Thursday, 14 April 2011

Tesco - admired but not loved

The Arcadia seminar on Tuesday was delivered by Nick Lansley, Head of Research and Development at Tesco and entitles 'Hunters, Gatherers and Groundhogs:'s Mobile Journey'.  I had no idea what to expect from this (and indeed how it related to libraries) but what transpired was a very enjoyable hour and an urge to do my shopping.

What became apparent to the R&D team was that in order to reach customers they had to appeal to all levels of technologically literate people.  It is not a case of 'one size fits all' and it was with this attitude that Nick approached  The team even installed cameras in 30 family homes in order to gauge how families go about making their orders online.  It was from this that the categories of hunters, gatherers and groundhogs were born:

  • Hunters - shoppers interested in the ingredients and like to shop at farm shops and markets.  They do not go shopping with certain meals in mind but are concerned with the constituent parts.
  • Gatherers - these shoppers think about the meals they will need but rely on the shop to guide them to purchase with what is on special offer etc.
  • Groundhogs - these shoppers rarely have a plan and have little time and will use 'repreat my last order' button on the website.
Hunter, Gatherer and Groundhog -ish

The ethnographic research came up with these three very different methods of shopping and the team had to come up with ways of supporting each of these at all stages of the shopping experience (not just the buying and paying).  This sort of approach is what is required in libraries.  Rarely will a library be serving people with identical needs.  It is up to us to discover the requirements of those that use our libraries and tailor our services and approaches in order to benefit the maximum number of patrons.

A particular highlight of the talk for me was seeing the February Tesco advert, which shows the new barcode scanning facility on smart phones, which allows you to scan any product barcode and it automatically puts it in your online basket.  A very cool and somewhat dangerous gadget!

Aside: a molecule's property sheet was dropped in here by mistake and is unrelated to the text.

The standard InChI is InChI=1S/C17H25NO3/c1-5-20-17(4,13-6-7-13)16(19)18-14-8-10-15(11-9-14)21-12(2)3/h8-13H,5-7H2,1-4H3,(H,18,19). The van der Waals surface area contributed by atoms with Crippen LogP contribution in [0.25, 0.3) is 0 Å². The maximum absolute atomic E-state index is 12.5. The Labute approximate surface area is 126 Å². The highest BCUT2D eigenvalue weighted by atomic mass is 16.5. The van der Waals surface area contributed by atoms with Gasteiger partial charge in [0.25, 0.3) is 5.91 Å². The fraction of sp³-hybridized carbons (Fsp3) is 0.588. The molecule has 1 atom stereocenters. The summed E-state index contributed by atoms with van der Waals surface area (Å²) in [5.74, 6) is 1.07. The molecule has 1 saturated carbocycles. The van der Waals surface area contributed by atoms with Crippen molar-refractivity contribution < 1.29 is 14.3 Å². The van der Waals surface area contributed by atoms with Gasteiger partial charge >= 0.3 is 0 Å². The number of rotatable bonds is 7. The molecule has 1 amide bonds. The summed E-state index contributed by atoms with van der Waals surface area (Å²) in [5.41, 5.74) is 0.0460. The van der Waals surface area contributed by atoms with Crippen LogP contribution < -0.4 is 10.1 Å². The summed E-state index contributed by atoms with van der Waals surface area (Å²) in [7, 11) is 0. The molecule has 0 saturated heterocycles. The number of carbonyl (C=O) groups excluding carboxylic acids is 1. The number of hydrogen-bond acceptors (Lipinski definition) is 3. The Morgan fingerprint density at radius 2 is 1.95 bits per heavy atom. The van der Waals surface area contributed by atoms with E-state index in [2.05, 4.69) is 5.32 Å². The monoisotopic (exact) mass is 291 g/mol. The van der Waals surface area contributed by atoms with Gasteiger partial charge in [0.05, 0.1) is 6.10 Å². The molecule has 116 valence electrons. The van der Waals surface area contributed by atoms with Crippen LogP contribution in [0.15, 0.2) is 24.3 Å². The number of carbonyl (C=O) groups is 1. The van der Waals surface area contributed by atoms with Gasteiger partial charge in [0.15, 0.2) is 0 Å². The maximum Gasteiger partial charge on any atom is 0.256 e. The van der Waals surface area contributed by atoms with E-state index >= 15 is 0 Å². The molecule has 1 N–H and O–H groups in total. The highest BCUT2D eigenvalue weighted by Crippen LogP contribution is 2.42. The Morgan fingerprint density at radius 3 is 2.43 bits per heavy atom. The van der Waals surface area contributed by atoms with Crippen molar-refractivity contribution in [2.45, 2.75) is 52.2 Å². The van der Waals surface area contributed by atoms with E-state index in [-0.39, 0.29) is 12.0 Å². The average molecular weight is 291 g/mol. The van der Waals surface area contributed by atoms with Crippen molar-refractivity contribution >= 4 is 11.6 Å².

Nick pointed out that grocery shopping was something that people did not get excited about since you order lots of things, you do it frequently and it is perceived as a long and laborious task.  Hence he wanted to make it as exciting and straightforward as possible so that his customers would enjoy their shopping experience and begin to see it as a collaborative effort with inspiration gained from friends, family, TV and recipes.  Again this is similar to libraries where patrons come in wanting information which they require.  Often they are not excited about the daunting task in front of them but once we show them how accessible their information is and how they can use referencing tools, databases and catalogues, their library experience suddenly brightens!

The overarching theme of the talk was 'understand your customer'.  What Nick has noticed is that quite often the techy stuff will only benefit the tech-savvy few and leave the majority in the dark.  He is aiming to provide the services that are needed whether that means providing barcoding apps for the IPhone or a landline service for recording your shopping list.  Libraries too need to consider what patrons need and are happy to use - sometimes I feel that librarians are moving too fast for students and that the benefit is not felt by them since they are too busy getting to grips with their work to spend time fully appreciating the latest technologies.  Here it's not so much 'Know Thyself' as 'Know Thy Customer'.

N.B. In case you are interested, I am a Gatherer with the odd tendency to be a Hunter.

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